Friday, March 28, 2014

Rainy Kulman by O. D. Hegre

A guilt-ridden detective interviews an obsessive compulsive man who saved someone's life after a traffic accident; by O. D. Hegre.

"I shouldn't have been driving." Walter Henderson's voice was about as stable as the coffee cup he held in his hand. With effort he negotiated another sip. "No, no," swallowing hard, "...no, I shouldn't have been driving." Clasping the shaking Styrofoam vessel with his other hand, Henderson almost managed to get it safely back onto the desktop. "Sorry."

Detective Jim Parker waved off the apology. He just sat patiently - note pad in his lap. The bespectacled fifty-three-year-old male sitting across from him had saved some poor vic's life. So why was the guy in such turmoil, Parker wondered?

"The therapy," Henderson dragged his fingers across his forehead, up into his thinning hair, "I've been doing it for... well," unsteady hands again reached out, "maybe a month or so. But for sure, I should not have been driving." The coffee cup quivered once more at the man's lips.

The detective leaned forward. "Just take it easy, Walter. Try to relax and tell me exactly what happened." With a tissue, Parker sopped up the spill, then sat back - pencil in hand. Most of the guys used their laptop. He was old school - liked the feel of number-two soft lead on a thick pad of paper.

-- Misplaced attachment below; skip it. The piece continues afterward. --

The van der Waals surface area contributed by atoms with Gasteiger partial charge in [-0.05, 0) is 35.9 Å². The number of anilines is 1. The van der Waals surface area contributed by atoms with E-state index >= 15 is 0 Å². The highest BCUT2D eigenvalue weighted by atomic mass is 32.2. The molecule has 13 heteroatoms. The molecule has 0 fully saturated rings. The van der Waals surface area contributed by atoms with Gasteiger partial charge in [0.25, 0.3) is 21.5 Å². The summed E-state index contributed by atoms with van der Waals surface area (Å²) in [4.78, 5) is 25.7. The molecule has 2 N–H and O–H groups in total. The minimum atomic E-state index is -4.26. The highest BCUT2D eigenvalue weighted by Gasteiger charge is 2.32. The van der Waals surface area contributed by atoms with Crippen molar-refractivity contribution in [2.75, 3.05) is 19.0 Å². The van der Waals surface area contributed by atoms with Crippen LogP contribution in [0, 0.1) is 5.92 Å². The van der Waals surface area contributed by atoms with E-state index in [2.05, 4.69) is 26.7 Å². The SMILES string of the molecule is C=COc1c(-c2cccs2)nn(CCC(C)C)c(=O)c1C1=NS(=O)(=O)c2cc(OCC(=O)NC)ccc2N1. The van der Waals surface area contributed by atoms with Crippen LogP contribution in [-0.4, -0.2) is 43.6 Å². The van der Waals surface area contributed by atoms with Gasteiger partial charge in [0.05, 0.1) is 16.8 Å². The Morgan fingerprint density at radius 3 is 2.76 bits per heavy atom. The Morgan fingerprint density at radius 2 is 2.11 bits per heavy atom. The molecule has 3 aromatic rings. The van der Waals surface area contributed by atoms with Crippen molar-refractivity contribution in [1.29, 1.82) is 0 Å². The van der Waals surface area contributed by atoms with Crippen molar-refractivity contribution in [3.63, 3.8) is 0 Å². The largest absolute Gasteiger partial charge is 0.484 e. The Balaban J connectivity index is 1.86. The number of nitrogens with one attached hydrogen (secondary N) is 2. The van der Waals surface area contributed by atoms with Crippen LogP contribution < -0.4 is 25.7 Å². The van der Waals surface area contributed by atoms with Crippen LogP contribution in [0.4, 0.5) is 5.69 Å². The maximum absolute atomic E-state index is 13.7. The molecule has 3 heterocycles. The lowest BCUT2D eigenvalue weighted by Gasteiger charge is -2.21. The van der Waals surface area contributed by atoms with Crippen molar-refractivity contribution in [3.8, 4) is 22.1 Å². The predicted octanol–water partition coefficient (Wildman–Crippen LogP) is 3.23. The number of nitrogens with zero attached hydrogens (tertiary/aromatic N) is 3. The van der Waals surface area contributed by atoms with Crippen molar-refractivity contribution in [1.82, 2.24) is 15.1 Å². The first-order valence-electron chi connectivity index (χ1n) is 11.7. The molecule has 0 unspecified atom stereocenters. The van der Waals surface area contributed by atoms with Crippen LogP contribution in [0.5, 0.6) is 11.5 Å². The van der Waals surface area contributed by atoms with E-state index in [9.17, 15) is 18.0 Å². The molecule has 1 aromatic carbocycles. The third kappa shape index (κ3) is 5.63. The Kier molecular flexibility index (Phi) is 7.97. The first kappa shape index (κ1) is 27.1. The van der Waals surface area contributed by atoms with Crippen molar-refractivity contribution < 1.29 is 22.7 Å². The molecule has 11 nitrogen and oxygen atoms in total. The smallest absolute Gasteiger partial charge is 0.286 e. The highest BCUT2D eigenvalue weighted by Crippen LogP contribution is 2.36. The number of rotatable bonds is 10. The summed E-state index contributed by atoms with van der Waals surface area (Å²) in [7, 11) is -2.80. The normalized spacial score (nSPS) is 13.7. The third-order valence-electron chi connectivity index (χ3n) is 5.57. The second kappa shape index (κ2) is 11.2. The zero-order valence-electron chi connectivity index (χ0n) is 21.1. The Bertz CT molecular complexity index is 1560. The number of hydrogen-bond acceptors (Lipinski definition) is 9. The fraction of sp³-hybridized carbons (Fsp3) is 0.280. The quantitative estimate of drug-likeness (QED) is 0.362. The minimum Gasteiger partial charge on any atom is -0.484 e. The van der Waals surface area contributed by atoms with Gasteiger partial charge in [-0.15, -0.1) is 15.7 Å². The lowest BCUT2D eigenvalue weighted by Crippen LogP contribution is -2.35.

Walter fidgeted in his chair.

"You okay, Walter?" Parker really felt sorry for the guy. "You want me to heat up that coffee, pal?" The detective rolled the yellow cylinder between his fingers. "You did take your meds? Right?" It was a safe assumption that Henderson was on some sort of medication.

"My pills are at home, Detective. I messed up - forgot to refill the prescription. That's why I went out ... why I was driving. Coming back from Walgreen's, I thought I saw something in my rear-view mirror - like a flash of white swerve off the road. I wasn't sure; I wanted to go back. But then I heard the doc's words in my head: Fight it... count to ten and then think of something pleasant. Fight it.

Walter paused to sip his drink.

"I've been practicing on some of my other... well... things. But the driving is the worst - the hardest. I just wasn't ready. You don't know how many times I've had this happen to me. I'm driving along, you know, thinking about something other than the road ahead, and then I make a lane change without consciously telling myself to check the mirror and the blind spot and then BANG! I'm not sure I didn't just screw up and push some poor wretch off the shoulder into the ditch. I'll tell myself it's not true."

Walter again sipped the coffee.

"I tell myself that for the next five miles but in the end I turn around and go back and check - sometimes twice."

Parker watched again, as the coffee cup made its way among the clutter on his desk - this time safely.

"Look Walter, everybody drives like that at times. At least you weren't on the phone or texting or something stupid like that. Parker paused. "And..." he leaned forward looking directly into Henderson's eyes, "you didn't kill anybody."